Barney Josephson, the one-time shoe salesman and jazz aficionado credited with America's first racially integrated nightclub, New York's Cafe Society, died Thursday in a New York City hospital of internal bleeding.
The entrepreneur who in 1938 opened a club "where blacks and whites worked together behind the footlights and sat together out front," was 86 and had closed his last musical establishment, The Cookery, in 1984.
Josephson, who could not play a note of music, was credited with launching the careers of such black artists as Billie Holliday, Hazel Scott, Lena Horne and Sarah Vaughan. Horne once said that Josephson not only gave her a career but self-respect; Holliday owed to Josephson one of her signature songs, "Strange Fruit," the eerie anti-lynching ballad that the nightclub owner discovered and asked her to sing.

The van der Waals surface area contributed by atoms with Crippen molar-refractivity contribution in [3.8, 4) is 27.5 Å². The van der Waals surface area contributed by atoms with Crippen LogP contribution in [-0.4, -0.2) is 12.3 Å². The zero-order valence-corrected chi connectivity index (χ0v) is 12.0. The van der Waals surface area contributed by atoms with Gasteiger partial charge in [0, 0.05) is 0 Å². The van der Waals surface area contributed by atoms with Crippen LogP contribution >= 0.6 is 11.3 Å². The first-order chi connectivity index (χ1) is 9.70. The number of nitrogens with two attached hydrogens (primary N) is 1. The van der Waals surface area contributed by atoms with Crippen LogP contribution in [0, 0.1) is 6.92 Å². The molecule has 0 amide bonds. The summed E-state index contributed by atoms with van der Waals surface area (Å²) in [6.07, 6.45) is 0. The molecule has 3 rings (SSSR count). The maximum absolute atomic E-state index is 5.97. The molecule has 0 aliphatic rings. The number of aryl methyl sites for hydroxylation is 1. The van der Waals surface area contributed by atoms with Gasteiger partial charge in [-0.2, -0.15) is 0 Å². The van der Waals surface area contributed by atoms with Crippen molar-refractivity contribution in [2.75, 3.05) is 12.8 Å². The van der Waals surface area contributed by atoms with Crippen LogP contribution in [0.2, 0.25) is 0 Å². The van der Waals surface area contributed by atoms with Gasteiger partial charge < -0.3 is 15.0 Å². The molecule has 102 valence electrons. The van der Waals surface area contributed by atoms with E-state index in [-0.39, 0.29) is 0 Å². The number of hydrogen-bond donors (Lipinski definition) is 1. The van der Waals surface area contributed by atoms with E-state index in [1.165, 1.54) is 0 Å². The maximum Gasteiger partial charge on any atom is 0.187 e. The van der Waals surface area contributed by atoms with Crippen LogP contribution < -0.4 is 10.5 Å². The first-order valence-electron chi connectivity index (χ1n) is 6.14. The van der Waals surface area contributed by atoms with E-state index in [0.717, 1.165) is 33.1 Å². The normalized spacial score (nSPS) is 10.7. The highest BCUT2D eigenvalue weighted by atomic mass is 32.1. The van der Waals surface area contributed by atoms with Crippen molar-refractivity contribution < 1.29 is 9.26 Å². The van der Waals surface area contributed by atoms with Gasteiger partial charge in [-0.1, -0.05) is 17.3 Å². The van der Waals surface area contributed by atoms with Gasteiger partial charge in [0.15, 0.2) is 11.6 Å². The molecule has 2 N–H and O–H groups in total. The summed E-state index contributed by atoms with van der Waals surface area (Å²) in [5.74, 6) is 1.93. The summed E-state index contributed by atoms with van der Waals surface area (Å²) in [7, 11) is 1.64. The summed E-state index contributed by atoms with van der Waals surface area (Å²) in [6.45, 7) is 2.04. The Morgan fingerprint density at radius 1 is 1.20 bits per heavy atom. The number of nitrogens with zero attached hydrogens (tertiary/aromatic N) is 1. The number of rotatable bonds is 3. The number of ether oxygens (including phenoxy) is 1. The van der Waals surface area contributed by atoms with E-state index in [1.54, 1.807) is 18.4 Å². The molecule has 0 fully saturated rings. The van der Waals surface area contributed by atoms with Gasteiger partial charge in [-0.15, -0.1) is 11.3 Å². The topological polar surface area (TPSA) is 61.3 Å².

The son of Latvian Jewish immigrants who went to work in his oldest brother's shoe store, he tired of the shoe business in the 1930s. By then several excursions to Harlem saloons, where blacks could perform but if admitted at all had to sit in the least desirable seats, had made him a jazz fan.